Existing-home sales grew for the second consecutive month in March, but lagging inventory levels and affordability constraints kept sales activity below year ago levels, according to the National Association of Realtors®.
Total existing-home sales1, https://www.nar.realtor/existing-home-sales, which are completed transactions that include single-family homes, townhomes, condominiums and co-ops, rose 1.1 percent to a seasonally adjusted annual rate of 5.60 million in March from 5.54 million in February. Despite last month’s increase, sales are still 1.2 percent below a year ago.
Lawrence Yun, NAR chief economist, says closings in March eked forward despite challenging market conditions in most of the country. “Robust gains last month in the Northeast and Midwest – a reversal from the weather-impacted declines seen in February – helped overall sales activity rise to its strongest pace since last November at 5.72 million,” said Yun. “The unwelcoming news is that while the healthy economy is generating sustained interest in buying a home this spring, sales are lagging year ago levels because supply is woefully low and home prices keep climbing above what some would-be buyers can afford.”
The median existing-home price2 for all housing types in March was $250,400, up 5.8 percent from March 2017 ($236,600). March’s price increase marks the 73rd straight month of year-over-year gains.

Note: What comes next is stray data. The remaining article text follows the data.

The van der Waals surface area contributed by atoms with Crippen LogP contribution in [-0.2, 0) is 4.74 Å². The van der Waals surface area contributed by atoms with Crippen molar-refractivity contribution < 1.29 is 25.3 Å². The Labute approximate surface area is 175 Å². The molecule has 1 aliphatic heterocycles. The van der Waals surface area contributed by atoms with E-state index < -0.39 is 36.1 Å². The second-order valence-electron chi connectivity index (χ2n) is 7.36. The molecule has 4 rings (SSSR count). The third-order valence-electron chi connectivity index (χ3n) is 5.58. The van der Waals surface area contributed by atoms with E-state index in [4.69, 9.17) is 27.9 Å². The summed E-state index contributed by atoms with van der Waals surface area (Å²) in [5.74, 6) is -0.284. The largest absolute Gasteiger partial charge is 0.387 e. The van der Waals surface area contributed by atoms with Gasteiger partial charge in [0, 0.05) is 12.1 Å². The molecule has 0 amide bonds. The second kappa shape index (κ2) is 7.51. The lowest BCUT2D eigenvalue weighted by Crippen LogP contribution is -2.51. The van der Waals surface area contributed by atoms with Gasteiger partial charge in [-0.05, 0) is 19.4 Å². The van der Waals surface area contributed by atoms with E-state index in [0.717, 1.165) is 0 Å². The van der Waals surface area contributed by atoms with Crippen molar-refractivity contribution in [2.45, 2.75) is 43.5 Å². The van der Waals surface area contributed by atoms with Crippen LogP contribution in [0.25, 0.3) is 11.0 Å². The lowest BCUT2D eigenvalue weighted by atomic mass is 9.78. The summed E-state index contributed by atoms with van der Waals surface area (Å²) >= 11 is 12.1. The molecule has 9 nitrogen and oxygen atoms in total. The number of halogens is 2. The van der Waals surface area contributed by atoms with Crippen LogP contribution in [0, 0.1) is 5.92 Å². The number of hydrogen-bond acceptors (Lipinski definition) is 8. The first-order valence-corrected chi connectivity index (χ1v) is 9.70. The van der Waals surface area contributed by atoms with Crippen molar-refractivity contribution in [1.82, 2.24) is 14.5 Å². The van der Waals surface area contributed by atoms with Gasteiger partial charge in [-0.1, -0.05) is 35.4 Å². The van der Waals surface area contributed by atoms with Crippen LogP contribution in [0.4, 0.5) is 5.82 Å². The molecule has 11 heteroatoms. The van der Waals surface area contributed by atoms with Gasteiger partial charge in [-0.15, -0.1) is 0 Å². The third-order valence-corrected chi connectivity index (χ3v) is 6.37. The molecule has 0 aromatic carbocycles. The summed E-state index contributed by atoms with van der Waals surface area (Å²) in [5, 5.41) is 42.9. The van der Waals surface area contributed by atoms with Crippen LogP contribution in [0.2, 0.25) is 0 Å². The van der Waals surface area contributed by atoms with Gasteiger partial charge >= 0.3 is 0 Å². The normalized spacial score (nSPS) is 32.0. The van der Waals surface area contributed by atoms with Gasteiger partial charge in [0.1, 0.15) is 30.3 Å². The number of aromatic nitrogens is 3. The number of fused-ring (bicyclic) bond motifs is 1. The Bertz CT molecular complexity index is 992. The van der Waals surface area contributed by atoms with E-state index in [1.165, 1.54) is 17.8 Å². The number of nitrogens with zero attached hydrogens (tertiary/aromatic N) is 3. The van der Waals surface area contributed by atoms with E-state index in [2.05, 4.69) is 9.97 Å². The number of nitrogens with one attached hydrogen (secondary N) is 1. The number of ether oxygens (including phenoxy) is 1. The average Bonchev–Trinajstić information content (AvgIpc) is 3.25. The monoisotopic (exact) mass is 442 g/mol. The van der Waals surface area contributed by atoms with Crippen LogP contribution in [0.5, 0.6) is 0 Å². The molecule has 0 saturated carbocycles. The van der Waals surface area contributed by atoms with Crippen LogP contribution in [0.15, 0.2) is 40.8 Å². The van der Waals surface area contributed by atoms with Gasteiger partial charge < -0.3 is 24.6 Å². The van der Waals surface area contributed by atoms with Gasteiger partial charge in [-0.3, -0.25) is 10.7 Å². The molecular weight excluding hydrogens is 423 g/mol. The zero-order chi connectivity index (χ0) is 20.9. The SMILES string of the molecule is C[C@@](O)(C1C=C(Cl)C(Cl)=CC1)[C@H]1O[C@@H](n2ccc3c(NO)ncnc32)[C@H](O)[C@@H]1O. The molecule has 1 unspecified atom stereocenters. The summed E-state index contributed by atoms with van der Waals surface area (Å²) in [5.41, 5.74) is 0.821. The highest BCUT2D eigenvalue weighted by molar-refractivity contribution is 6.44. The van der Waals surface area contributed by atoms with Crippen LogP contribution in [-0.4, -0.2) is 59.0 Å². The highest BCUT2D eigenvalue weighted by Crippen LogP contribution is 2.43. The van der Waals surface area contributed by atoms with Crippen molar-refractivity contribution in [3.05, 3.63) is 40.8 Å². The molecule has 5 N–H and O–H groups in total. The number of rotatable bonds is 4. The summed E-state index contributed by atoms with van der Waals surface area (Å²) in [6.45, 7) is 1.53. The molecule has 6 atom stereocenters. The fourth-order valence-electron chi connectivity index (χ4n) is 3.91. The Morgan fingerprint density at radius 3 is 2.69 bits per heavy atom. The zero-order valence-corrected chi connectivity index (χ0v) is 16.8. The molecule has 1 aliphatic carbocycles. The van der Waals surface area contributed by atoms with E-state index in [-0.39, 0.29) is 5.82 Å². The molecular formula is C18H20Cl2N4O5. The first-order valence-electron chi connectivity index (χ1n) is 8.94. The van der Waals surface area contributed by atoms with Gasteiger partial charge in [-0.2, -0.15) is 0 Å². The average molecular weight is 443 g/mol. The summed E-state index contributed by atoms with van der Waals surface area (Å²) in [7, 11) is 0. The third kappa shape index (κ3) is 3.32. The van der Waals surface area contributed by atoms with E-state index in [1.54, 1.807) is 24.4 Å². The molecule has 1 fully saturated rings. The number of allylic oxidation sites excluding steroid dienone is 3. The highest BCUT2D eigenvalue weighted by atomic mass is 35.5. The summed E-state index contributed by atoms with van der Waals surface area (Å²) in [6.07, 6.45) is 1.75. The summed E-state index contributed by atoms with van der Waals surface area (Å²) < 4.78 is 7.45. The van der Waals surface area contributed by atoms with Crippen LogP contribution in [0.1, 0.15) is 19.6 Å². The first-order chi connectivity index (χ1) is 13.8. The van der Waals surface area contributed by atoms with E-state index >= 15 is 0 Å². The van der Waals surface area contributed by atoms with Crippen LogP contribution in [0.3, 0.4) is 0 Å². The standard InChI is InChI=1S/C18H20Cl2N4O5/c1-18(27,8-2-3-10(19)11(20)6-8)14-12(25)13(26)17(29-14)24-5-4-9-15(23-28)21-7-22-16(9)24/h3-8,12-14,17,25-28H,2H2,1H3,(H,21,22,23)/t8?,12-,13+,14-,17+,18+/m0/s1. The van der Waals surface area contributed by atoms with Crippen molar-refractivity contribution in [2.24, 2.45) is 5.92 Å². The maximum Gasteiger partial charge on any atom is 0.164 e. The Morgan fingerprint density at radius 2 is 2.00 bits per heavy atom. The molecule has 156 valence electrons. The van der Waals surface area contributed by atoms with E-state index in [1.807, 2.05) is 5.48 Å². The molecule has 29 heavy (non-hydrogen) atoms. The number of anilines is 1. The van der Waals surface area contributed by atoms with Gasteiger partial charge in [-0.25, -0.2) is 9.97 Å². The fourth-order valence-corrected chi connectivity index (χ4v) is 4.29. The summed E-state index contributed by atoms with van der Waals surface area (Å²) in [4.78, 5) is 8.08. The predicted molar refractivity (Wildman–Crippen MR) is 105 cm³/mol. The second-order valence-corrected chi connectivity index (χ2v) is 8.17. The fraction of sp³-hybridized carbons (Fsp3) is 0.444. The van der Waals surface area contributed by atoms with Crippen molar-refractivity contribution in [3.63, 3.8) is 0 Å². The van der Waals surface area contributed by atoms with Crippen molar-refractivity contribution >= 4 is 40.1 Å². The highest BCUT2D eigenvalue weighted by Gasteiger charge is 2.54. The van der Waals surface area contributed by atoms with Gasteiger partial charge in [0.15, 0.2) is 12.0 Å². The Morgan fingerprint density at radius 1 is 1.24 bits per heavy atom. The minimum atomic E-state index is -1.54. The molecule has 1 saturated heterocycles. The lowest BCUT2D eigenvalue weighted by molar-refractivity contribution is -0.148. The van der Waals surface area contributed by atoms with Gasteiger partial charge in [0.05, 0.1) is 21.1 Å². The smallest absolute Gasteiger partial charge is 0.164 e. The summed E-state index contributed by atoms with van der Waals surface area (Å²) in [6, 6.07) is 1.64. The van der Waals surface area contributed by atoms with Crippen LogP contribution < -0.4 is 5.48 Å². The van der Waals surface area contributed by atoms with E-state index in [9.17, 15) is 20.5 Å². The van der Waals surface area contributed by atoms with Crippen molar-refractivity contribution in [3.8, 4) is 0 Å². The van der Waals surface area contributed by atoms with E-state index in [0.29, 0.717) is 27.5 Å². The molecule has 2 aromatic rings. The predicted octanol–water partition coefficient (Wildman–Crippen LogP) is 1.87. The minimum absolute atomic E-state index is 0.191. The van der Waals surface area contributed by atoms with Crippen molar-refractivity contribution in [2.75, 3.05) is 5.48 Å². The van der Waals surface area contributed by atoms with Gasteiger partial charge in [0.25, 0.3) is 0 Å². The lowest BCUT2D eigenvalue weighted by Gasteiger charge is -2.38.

“Although the strong job market and recent tax cuts are boosting the incomes of many households, speedy price growth is squeezing overall affordability in several markets – especially those out West,” said Yun.
Total housing inventory3 at the end of March climbed 5.7 percent to 1.67 million existing homes available for sale, but is still 7.2 percent lower than a year ago (1.80 million) and has fallen year-over-year for 34 consecutive months. Unsold inventory is at a 3.6-month supply at the current sales pace (3.8 months a year ago).
According to Freddie Mac, the average commitment rate(link is external) for a 30-year, conventional, fixed-rate mortgage increased for the sixth straight month to 4.44 percent in March (highest since 4.46 percent in December 2013) from 4.33 percent in February. The average commitment rate for all of 2017 was 3.99 percent.
Properties typically stayed on the market for 30 days in March, which is down from 37 days in February and 34 days a year ago. Fifty percent of homes sold in March were on the market for less than a month.
“Realtors® throughout the country are seeing the seasonal ramp-up in buyer demand this spring but without the commensurate increase in new listings coming onto the market,” said Yun. “As a result, competition is swift and homes are going under contract in roughly a month, which is four days faster than last year and a remarkable 17 days faster than March 2016.”
Realtor.com®’s Market Hotness Index, measuring time-on-the-market data and listings views per property, revealed that the hottest metro areas in March were San Francisco-Oakland-Hayward, Calif.; Vallejo-Fairfield, Calif.; Colorado Springs, Colo.; Midland, Texas; and San Jose-Sunnyvale-Santa Clara, Calif.